Aging terrifies me. It’s the kind of anxiety that you talk about in sessions with your therapist. So, naturally, I decided to see the Todd performance of Jordan Harrison’s “The Grown-Up,” a play with getting older as a central theme.

The combination of the acting and the set turned what could have been just an average performance into one that was truly magical.

Take-5 student Benjamin Frazer, playing the grandfather, did an incredible job portraying not just a grandfatherly humor, but also a grandfather’s storytelling prowess.

But the person who made the first scene go from good to great was junior Madeleine Fordham, who played Anna Bell. She played the role of Kai’s — the main character played by sophomore Oti Yonwuren — little sister in such a way that I sensed genuine love and caring. Not like in the omg-my-brother-is-so-special way, but in the badass I’ll-save-my-brother-if-it’s-the-last-thing-I-do way.

I was a little mixed at first on Kai. I felt that Yonwuren’s performance on, when Kai is 10, missed the mark. The 10-year-old Kai he portrayed seemed more like he was several years younger. I was expecting a more-mature Kai, given that at 10, most young boys are starting to gain maturity.

I appreciated how Yonwuren was able to change mindsets between scenes in Kai’s life. His performance improved with each scene, with the last two being his best. Those scenes especially were, aside from the first, the most pivotal for his character, and he nailed them. I just wish the Kai I saw at the end of the play was the Kai at the beginning.

I will now move on to briefly discuss the gay part of the show. I say gay in the sense that literally, Kai is gay. And the fact that the gay scenes and characters were not structured in a way that perpetuates stereotypes is a big plus for me. It was refreshing, as a queer person, to see multiple gay scenes and for a play to have a queer character whose identity isn’t ignored or virtually erased as in “Hamilton.” My big complaint is that the word “homosexual” is used, but the play is from only five years ago. I have to question a little the use of a term that is very rapidly becoming dated. But the fact that Kai’s gayness is normalized throughout the play is heartening, and I wish I could see it in other plays.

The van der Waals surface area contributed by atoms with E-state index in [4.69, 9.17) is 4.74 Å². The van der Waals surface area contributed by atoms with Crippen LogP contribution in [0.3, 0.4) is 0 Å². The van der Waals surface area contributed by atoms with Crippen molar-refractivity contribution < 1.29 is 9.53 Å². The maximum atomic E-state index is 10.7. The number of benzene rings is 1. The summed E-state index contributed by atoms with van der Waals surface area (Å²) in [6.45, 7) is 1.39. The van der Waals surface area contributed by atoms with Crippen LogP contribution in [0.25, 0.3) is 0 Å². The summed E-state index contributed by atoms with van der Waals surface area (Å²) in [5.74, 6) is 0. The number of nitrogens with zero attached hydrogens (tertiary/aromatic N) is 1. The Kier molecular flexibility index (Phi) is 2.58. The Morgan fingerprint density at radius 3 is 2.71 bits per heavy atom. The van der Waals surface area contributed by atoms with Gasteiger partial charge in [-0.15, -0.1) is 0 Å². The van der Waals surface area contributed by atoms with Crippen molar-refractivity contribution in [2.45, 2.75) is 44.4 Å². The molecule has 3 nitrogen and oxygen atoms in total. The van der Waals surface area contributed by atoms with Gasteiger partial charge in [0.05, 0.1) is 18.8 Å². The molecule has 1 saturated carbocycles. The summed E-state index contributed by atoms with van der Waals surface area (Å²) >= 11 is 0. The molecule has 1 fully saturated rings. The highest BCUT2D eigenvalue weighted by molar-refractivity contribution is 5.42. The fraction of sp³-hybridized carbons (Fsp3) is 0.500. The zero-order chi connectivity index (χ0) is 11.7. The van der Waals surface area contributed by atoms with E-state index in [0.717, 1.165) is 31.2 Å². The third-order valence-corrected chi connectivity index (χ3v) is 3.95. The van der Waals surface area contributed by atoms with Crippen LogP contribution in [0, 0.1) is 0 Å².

I just want to take a moment to touch on an origin story timeline, which has scenes weaved in between those of the main story. The effects were excellent, especially the use of the smoke machine to portray fog. I also enjoyed the ladder simulating a crow’s nest. 

 I was disappointed by the lack of scene changes. The main portion of the set — a table between two couches — remained present, and I was left wishing that there was an easy way for there to be a scene change, because senior Tomas Waz, who played Josef the Fisherman, and Frazer, who played the First Mate, did some brilliant acting in these scenes.

I also feel compelled to mention the narration by the different actors in the play. I don’t usually like anyone other than a character saying their internal thoughts and dialogue, but the cast did an exceptional job at doing this and not just telling, but showing what was going on inside the characters. 

I want to continue. I want to speak about how Waz knocked his character of Mr. See out of the park, as did Campus Times columnist and junior Olivia Banc with her role of Rosie. Junior Celia Konowe also deserves praise for taking the roles of minor characters and making them her own. Sadly, just like a play cannot go on forever, neither can this review. And despite my complaints, I had an incredible time. Everyone in the cast and crew deserves a lot of credit. They put on a great rendition of “The Grown-Up” that did a great job of showing that you can never turn back time, no matter how hard you try. They brought a great deal of drama and beauty to the experience of getting old, and every tear I shed towards the end is a testament to just how much Todd outdid itself. 



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